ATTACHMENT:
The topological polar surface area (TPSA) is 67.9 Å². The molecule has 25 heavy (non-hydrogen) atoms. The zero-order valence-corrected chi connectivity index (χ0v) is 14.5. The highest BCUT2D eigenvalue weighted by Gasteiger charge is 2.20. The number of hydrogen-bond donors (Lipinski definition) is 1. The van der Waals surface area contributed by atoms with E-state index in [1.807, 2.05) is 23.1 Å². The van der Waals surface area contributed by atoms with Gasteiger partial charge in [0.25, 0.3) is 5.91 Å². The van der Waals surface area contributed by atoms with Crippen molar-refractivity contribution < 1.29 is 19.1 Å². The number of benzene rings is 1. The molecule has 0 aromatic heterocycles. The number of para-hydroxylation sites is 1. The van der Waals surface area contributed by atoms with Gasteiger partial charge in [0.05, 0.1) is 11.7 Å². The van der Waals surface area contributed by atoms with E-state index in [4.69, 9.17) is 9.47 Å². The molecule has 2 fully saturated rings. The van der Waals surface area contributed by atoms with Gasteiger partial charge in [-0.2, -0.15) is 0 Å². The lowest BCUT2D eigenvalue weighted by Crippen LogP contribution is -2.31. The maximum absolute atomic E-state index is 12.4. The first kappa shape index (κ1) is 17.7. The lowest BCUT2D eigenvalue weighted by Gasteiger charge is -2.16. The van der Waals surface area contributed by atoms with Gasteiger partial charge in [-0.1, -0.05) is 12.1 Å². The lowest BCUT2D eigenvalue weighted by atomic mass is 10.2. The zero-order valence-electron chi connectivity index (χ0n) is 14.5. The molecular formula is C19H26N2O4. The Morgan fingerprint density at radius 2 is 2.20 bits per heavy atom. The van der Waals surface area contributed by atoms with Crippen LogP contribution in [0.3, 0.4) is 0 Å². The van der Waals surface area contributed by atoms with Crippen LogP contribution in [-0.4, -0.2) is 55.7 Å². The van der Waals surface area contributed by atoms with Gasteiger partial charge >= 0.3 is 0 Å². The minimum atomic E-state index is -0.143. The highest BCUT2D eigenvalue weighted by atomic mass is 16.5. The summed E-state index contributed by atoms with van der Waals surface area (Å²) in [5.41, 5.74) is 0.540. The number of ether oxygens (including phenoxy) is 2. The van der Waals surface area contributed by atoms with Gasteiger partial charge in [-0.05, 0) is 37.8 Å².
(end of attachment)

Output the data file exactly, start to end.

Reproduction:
The topological polar surface area (TPSA) is 67.9 Å². The molecule has 25 heavy (non-hydrogen) atoms. The zero-order valence-corrected chi connectivity index (χ0v) is 14.5. The highest BCUT2D eigenvalue weighted by Gasteiger charge is 2.20. The number of hydrogen-bond donors (Lipinski definition) is 1. The van der Waals surface area contributed by atoms with E-state index in [1.807, 2.05) is 23.1 Å². The van der Waals surface area contributed by atoms with Gasteiger partial charge in [0.25, 0.3) is 5.91 Å². The van der Waals surface area contributed by atoms with Crippen molar-refractivity contribution < 1.29 is 19.1 Å². The number of benzene rings is 1. The molecule has 0 aromatic heterocycles. The number of para-hydroxylation sites is 1. The van der Waals surface area contributed by atoms with Gasteiger partial charge in [0.05, 0.1) is 11.7 Å². The van der Waals surface area contributed by atoms with E-state index in [4.69, 9.17) is 9.47 Å². The molecule has 2 fully saturated rings. The van der Waals surface area contributed by atoms with Gasteiger partial charge in [-0.2, -0.15) is 0 Å². The lowest BCUT2D eigenvalue weighted by Crippen LogP contribution is -2.31. The maximum absolute atomic E-state index is 12.4. The first kappa shape index (κ1) is 17.7. The lowest BCUT2D eigenvalue weighted by Gasteiger charge is -2.16. The van der Waals surface area contributed by atoms with Gasteiger partial charge in [-0.1, -0.05) is 12.1 Å². The lowest BCUT2D eigenvalue weighted by atomic mass is 10.2. The zero-order valence-electron chi connectivity index (χ0n) is 14.5. The molecular formula is C19H26N2O4. The Morgan fingerprint density at radius 2 is 2.20 bits per heavy atom. The van der Waals surface area contributed by atoms with Crippen LogP contribution in [0.3, 0.4) is 0 Å². The van der Waals surface area contributed by atoms with Crippen LogP contribution in [-0.4, -0.2) is 55.7 Å². The van der Waals surface area contributed by atoms with Gasteiger partial charge >= 0.3 is 0 Å². The minimum atomic E-state index is -0.143. The highest BCUT2D eigenvalue weighted by atomic mass is 16.5. The summed E-state index contributed by atoms with van der Waals surface area (Å²) in [5.41, 5.74) is 0.540. The number of ether oxygens (including phenoxy) is 2. The van der Waals surface area contributed by atoms with Gasteiger partial charge in [-0.05, 0) is 37.8 Å².